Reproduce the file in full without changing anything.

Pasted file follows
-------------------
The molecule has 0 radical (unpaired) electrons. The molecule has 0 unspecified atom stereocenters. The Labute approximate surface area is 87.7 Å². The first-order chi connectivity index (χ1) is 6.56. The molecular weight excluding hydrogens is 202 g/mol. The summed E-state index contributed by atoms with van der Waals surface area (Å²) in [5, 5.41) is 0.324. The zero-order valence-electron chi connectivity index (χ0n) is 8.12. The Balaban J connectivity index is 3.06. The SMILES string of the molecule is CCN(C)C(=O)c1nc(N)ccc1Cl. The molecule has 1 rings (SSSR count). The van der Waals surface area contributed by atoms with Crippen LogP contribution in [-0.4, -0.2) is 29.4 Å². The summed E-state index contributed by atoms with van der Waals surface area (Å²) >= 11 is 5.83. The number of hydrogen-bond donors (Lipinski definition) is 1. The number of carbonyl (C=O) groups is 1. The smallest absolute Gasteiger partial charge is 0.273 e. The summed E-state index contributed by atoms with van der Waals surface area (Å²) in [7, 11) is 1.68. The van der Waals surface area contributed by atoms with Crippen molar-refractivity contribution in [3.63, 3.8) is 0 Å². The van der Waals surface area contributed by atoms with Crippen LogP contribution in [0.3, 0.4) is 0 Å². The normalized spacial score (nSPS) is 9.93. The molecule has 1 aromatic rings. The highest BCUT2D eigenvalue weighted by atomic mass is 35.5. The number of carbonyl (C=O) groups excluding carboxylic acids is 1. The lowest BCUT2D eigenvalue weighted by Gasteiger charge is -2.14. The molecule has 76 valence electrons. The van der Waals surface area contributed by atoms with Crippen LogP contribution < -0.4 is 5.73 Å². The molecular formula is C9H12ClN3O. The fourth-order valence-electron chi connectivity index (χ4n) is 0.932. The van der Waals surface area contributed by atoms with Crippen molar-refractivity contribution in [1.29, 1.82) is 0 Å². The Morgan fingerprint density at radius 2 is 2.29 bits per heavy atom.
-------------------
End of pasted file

The molecule has 0 radical (unpaired) electrons. The molecule has 0 unspecified atom stereocenters. The Labute approximate surface area is 87.7 Å². The first-order chi connectivity index (χ1) is 6.56. The molecular weight excluding hydrogens is 202 g/mol. The summed E-state index contributed by atoms with van der Waals surface area (Å²) in [5, 5.41) is 0.324. The zero-order valence-electron chi connectivity index (χ0n) is 8.12. The Balaban J connectivity index is 3.06. The SMILES string of the molecule is CCN(C)C(=O)c1nc(N)ccc1Cl. The molecule has 1 rings (SSSR count). The van der Waals surface area contributed by atoms with Crippen LogP contribution in [-0.4, -0.2) is 29.4 Å². The summed E-state index contributed by atoms with van der Waals surface area (Å²) >= 11 is 5.83. The number of hydrogen-bond donors (Lipinski definition) is 1. The number of carbonyl (C=O) groups is 1. The smallest absolute Gasteiger partial charge is 0.273 e. The summed E-state index contributed by atoms with van der Waals surface area (Å²) in [7, 11) is 1.68. The van der Waals surface area contributed by atoms with Crippen molar-refractivity contribution in [3.63, 3.8) is 0 Å². The van der Waals surface area contributed by atoms with Crippen LogP contribution in [0.3, 0.4) is 0 Å². The normalized spacial score (nSPS) is 9.93. The molecule has 1 aromatic rings. The highest BCUT2D eigenvalue weighted by atomic mass is 35.5. The number of carbonyl (C=O) groups excluding carboxylic acids is 1. The lowest BCUT2D eigenvalue weighted by Gasteiger charge is -2.14. The molecule has 76 valence electrons. The van der Waals surface area contributed by atoms with Crippen LogP contribution < -0.4 is 5.73 Å². The molecular formula is C9H12ClN3O. The fourth-order valence-electron chi connectivity index (χ4n) is 0.932. The van der Waals surface area contributed by atoms with Crippen molar-refractivity contribution in [1.29, 1.82) is 0 Å². The Morgan fingerprint density at radius 2 is 2.29 bits per heavy atom.